It would be hard not to notice the extent of change our everyday lives are currently adjusting to. The outside world is closed off and we’re left to draw our enlightenment from online personalities and zoom calls.
Although we’re hoping for a return to ‘normality’ there is a notion towards a change in behaviour—a renewed appreciation for simple values, and an appreciation for the helping hand of the internet. Now, according to a YouGov survey, only 9% of the UK want life to return to ‘normal’, or the way things were before. Cleaner air, a slower pace of life, and closer ties to family and friends have been encouraging by-products of the lockdown.
This may not be a finite event to ride out, but a chance to learn and evolve.
For us and our clients, the past few weeks has put the spotlight on digital channels and experiences. Websites have had to update customers with key messages, bring offline experiences online, and adjust to new responsibilities.
Prior to the outbreak, the focus was mostly on what the person wanted, not how they should behave in light of an external factor. Limitations and restrictions are never easy to accept lightly and so experiences had to be moulded against the grain. However, as the new norms are ingrained into everyday life, this will slowly be inverted.
New audience behaviours
More and more consumers will be looking to brands to provide valid reassurance that their products / services can be enjoyed without risk. Expectations for brands to act responsibly have increased rapidly.
Something to consider is how audiences may become polarised. Media has become saturated with opinion and predictions about the outbreak. With ambiguity, interpretation is left wide open. Conducting new research can try and make sense of what people value and how confident they feel about products or services. If findings are regularly updated, brands can stay aligned with their target demographic.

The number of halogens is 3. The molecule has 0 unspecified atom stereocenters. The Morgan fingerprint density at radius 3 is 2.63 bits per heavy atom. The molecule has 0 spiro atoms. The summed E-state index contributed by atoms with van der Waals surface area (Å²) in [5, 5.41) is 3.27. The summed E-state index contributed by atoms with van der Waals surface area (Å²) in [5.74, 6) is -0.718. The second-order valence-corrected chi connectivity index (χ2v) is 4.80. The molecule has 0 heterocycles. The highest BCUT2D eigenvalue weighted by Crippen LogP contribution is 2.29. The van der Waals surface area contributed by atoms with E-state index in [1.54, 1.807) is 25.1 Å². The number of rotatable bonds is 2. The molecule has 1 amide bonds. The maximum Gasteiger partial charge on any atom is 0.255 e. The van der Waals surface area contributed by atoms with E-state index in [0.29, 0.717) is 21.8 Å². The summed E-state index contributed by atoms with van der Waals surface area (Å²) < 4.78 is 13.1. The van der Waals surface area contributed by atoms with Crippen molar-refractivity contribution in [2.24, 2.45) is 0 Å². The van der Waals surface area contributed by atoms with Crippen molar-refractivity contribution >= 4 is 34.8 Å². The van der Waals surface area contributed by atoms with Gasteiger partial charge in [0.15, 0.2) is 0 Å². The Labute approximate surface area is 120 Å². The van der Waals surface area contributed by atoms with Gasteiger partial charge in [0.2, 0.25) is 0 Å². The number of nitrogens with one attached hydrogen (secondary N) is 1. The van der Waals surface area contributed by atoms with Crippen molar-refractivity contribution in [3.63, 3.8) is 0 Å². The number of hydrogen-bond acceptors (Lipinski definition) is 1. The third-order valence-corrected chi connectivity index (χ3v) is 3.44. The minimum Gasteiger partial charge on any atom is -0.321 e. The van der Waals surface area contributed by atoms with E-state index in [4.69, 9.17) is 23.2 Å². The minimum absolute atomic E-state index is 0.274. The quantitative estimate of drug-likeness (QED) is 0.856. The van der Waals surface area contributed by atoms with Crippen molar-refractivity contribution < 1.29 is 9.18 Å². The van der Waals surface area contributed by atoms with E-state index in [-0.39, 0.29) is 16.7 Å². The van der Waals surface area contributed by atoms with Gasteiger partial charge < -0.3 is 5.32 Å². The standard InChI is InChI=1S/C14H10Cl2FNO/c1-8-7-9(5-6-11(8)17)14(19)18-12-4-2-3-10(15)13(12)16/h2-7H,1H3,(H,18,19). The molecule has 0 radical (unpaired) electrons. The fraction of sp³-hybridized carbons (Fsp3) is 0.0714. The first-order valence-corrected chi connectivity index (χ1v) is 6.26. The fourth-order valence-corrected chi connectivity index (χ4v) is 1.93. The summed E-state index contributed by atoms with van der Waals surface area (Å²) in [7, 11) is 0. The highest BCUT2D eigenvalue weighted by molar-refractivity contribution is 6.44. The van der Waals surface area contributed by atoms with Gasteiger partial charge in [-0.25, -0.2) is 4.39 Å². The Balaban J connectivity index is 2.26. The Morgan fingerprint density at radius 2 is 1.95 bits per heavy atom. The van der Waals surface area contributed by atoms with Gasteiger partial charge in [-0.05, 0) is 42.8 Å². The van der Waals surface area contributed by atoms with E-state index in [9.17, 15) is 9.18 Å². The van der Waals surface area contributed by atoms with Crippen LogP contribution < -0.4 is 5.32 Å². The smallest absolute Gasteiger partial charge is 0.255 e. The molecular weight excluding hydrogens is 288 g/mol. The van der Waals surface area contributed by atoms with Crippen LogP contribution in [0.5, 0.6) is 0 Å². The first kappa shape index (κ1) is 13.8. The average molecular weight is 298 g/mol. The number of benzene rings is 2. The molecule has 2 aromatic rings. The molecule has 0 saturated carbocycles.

A change in expectations leads to a change in how digital platforms are used.
The outbreak has added a new, thick layer of consideration into the purchase funnel. Larger transactions such as holidays and property will require a magnitude of change to accommodate expectations and alleviate concern. Even smaller transactions will require detailed information about delivery and product origin.
Online user journeys will need to be reconsidered as to where reassurance needs to be injected. From the start of the outbreak, the go-to option took a disruptive format (a red banner or pop-up). This interjection was a valid reaction but as we process the new norms these reassurances will need to be interjected naturally into user journeys (new USPs, new callouts, new interaction formats).
Rather like how environmental concerns have moved businesses towards embracing green policies, COVID-19 will push new expectations that will need to be integrated into experiences.
How to respond
Companies employing agile methodology would have been the fastest to respond to the outbreak. Rather than allowing a legacy structure to lag behind current requirements, a platform for iterative design and progression could react and learn in the face of on-going changes.
If we are heading for a new set of norms, experiences will need to evolve quickly to respond to the volatile confidence of consumers.
The outbreak affects the end to end experience of the consumer and the business alike. Mapping this holistic view in the form of a user journey can pinpoint how digital experiences can accommodate each touchpoint. While the immediate concern of businesses may have been keeping open, the longer-term view needs to rest on the entire transaction.
Uncertainty is apparent in most corners of the business world right now. The most effective way to overcome it is investment, experimentation, and learning. User experience naturally demands these. After all, it is about finding the best solution for the right problem.
We’ll be posting more articles about this topic over the coming weeks so please keep checking our blog.